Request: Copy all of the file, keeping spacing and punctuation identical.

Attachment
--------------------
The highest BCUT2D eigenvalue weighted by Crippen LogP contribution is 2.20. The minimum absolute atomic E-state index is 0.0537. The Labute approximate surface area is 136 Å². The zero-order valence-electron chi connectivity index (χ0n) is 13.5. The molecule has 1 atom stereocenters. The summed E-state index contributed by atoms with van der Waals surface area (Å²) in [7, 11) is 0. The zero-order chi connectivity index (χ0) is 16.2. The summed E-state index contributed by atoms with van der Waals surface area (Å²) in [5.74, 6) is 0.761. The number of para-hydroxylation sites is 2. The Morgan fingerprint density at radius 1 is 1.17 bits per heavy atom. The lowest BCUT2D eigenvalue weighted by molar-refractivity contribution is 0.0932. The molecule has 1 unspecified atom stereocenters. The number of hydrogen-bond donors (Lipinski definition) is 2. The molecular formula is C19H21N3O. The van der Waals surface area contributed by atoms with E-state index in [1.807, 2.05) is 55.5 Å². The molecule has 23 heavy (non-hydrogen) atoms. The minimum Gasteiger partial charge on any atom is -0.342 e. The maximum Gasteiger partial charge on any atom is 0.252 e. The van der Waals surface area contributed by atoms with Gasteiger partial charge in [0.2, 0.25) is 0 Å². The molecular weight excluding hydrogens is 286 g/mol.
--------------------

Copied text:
The highest BCUT2D eigenvalue weighted by Crippen LogP contribution is 2.20. The minimum absolute atomic E-state index is 0.0537. The Labute approximate surface area is 136 Å². The zero-order valence-electron chi connectivity index (χ0n) is 13.5. The molecule has 1 atom stereocenters. The summed E-state index contributed by atoms with van der Waals surface area (Å²) in [7, 11) is 0. The zero-order chi connectivity index (χ0) is 16.2. The summed E-state index contributed by atoms with van der Waals surface area (Å²) in [5.74, 6) is 0.761. The number of para-hydroxylation sites is 2. The Morgan fingerprint density at radius 1 is 1.17 bits per heavy atom. The lowest BCUT2D eigenvalue weighted by molar-refractivity contribution is 0.0932. The molecule has 1 unspecified atom stereocenters. The number of hydrogen-bond donors (Lipinski definition) is 2. The molecular formula is C19H21N3O. The van der Waals surface area contributed by atoms with E-state index in [1.807, 2.05) is 55.5 Å². The molecule has 23 heavy (non-hydrogen) atoms. The minimum Gasteiger partial charge on any atom is -0.342 e. The maximum Gasteiger partial charge on any atom is 0.252 e. The van der Waals surface area contributed by atoms with Gasteiger partial charge in [0.2, 0.25) is 0 Å². The molecular weight excluding hydrogens is 286 g/mol.